My Dad was born in 1921 so very close to Bon’s age (and just slightly older than Don Draper with whom he had a resemblance!). He came from humble roots but wartime promotion elevated him to officer status. He too had a classic, limited wardrobe without gimmicks or fussiness. I wrote about him here :

        He too must have missed the memo about hands in pockets!

    • I have no idea if it is British upper class or not, I do know even here in America it seems to be common among ex-military officers. I have worked with a number over the years, and most were very “uniformy.” I can’t say they are all the same though, my current boss (ex U.S. Navy) is a blazer, regimental tie, OCBD, and tan slacks guy. Another Marine officer is a grey suit and blue tie guy. Come to think of it I can’t remember ever seeing him in anything but a grey suit and they are all a similar medium dark grey. They tend to keep it simple, although these are just my personal observations.

  4. I have not read the novels in years, but I thought that Bond was given rank in the navy, he did not actually serve. Am I wrong?

    • It’s been a while since I read it but John Pearson wrote the (fictional, obviously) ‘Authorised Biography of 007’ – it’s a good read and stays pretty close to the character of Bond as drawn in the Fleming books except he has Bond wearing blue jeans which find hard to imagine! Anyway in this portrayal fictional Fleming recruits Bond into the Navy then immediately pulls him over to Naval Intelligence in which I think he operated as a sort of commando in WW2 – something similar to the ‘Red Indians’ that real-life Fleming himself commanded from the safety of his desk at Whitehall!

  5. Great article and thanks for posting.
    I think there is a distinction between the careers of the literary Bond and the film Bond. The literary Bond was an officer at a time when the RNR was for Merchant Navy officers and the RNVR was for people without professional maritime experience (like Fleming himself). As the witticism of the time said, the RNR were ‘officers trying to be gentlemen’ and the RNVR were ‘gentlemen trying to be officers’. This means that the literary Bond was not written as a career naval officer and a post-war audience of readers (at least in the UK) probably would have known this.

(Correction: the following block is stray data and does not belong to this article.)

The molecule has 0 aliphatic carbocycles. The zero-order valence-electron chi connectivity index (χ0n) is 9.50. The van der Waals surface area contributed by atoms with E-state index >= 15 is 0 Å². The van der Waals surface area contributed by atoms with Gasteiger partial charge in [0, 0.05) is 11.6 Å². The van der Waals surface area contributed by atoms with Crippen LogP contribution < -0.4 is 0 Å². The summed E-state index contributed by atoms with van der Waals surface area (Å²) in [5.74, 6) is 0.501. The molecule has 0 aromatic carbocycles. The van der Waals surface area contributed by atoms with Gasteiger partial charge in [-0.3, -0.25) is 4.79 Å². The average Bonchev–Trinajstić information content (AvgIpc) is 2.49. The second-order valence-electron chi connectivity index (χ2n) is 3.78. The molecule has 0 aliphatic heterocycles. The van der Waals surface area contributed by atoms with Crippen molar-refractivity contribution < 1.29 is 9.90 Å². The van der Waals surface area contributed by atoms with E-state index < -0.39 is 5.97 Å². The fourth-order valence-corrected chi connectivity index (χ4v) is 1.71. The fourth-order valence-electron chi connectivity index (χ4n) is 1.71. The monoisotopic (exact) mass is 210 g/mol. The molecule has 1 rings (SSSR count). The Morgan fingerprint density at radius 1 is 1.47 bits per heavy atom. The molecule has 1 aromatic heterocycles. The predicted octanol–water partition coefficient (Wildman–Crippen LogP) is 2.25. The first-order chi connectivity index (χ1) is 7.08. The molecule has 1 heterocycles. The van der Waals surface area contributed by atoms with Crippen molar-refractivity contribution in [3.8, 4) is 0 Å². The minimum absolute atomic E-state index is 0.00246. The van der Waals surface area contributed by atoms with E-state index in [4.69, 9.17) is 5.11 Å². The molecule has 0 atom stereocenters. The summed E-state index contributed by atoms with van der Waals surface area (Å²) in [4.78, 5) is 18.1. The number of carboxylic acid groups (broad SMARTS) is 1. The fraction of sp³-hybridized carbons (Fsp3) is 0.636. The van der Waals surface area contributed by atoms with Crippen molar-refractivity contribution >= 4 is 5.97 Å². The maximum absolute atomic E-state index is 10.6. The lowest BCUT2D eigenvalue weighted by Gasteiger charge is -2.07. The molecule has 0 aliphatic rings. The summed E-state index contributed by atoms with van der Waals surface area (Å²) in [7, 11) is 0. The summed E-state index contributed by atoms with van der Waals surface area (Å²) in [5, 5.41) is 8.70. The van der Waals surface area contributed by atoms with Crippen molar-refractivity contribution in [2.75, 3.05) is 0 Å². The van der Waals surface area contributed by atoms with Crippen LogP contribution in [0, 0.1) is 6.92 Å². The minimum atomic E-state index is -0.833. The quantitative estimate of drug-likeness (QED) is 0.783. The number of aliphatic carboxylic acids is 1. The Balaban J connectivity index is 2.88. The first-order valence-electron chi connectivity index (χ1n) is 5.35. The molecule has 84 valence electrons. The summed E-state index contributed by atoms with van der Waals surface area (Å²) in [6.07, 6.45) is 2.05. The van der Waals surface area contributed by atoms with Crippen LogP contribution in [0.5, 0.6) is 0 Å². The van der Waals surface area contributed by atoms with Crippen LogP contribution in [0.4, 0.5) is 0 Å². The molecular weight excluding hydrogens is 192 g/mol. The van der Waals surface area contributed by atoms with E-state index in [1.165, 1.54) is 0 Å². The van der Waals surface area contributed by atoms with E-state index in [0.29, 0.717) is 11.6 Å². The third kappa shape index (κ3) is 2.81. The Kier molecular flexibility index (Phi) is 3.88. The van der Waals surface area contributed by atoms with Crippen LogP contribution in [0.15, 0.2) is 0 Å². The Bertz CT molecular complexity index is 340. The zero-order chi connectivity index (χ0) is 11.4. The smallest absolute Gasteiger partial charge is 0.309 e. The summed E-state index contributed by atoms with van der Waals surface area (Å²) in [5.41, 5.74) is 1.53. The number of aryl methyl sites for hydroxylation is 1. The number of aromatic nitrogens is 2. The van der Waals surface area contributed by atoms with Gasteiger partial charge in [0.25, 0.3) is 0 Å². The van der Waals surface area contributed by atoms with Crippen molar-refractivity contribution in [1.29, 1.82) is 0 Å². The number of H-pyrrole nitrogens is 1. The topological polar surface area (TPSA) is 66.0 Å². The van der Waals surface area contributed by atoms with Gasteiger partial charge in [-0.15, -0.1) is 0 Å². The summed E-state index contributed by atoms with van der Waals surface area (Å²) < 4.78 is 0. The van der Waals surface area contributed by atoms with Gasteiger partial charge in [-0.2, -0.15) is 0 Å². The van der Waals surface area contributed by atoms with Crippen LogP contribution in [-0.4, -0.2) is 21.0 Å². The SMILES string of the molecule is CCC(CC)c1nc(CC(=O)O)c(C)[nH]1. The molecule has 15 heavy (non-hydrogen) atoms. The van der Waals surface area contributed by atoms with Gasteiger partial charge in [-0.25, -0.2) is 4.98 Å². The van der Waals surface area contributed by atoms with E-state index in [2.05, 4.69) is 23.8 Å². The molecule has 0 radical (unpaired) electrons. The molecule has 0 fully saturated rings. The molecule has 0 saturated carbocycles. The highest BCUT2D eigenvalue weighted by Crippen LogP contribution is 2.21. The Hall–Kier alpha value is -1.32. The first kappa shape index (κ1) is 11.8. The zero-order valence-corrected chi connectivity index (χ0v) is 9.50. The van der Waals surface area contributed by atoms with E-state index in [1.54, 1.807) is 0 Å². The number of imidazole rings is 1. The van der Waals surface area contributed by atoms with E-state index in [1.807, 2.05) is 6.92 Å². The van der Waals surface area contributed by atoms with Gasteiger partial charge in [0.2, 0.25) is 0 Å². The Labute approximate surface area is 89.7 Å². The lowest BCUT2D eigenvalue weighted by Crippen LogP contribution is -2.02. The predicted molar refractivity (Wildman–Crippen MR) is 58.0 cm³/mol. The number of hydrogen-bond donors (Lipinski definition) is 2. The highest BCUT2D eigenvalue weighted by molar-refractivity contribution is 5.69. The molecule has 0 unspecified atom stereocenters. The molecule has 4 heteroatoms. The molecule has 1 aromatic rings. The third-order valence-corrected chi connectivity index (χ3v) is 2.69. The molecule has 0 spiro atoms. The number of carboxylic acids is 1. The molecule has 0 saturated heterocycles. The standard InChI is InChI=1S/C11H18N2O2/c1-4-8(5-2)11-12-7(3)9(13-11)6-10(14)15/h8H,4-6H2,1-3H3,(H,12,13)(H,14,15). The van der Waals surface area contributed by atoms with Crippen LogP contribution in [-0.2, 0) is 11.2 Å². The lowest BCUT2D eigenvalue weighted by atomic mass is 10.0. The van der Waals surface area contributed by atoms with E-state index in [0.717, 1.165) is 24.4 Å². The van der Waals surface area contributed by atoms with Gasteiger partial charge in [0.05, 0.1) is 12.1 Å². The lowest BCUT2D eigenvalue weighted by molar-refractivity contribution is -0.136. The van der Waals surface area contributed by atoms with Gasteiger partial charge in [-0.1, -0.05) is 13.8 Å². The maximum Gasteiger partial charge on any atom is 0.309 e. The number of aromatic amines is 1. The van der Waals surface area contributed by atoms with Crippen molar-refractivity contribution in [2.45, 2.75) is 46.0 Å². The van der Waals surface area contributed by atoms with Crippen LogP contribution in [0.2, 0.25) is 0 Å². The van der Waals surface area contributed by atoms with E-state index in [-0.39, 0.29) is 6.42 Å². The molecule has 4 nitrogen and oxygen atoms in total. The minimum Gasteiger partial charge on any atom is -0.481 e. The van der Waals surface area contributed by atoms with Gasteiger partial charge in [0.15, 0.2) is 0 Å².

That’s not to say that many RNVR officer didn’t have distinguished careers or that they weren’t dedicated to the service, I just suspect on this basis that Bond’s social class and education may have influenced his dress perhaps more than wartime RNVR service.
    By the way, if you look at the reproduction wartime officer’s handbooks currently out there, it is pretty obvious that RNVR officers from other less advantageous social backgrounds were anxious about dressing correctly and that the tailor’s adverts in these manuals were firmly aiming at this audience!
    I also think it is worth mentioning that, unlike today, Royal Navy officers of the era would not have been to university before entering the service, as they would have started at Dartmouth as young teenagers (Britannia Royal Naval College – the Royal Military Academy Sandhurst is for the Army). They may have gone on to university later in their service, particularly if they were in technical specialisations. In addition, while the Royal Navy was the most influential service back then, the highest social cachet was obtained (and still is to some degree) by serving in the British Army’s Household Division (Guards and Household Cavalry) and line cavalry.
    The film Bond on the other hand is quite obviously a regular officer (and in the later films one with special forces experience) and a graduate. The latter was still fairly unusual in the British Forces (outside of technical specialisations) until the 1970s and 80s and, although most officers today are graduates some still enter via the traditional route at 18 (as with Prince Harry). As social backgrounds have diversified (a bit), officer cadets are no longer expected to ‘know the form’ and receive guidance as what to wear and when to wear it i.e. ‘no jeans in the mess’ (jeans being known ironically by cadets as ‘the devils trousers’).
    Not sure if this still happens, but tailors used to visit the various academies to sell their wares (and presumably snare customers for life). Gieves were always pricey and occasionally referred to as ‘Thieves and Hawkes’ for that very reason.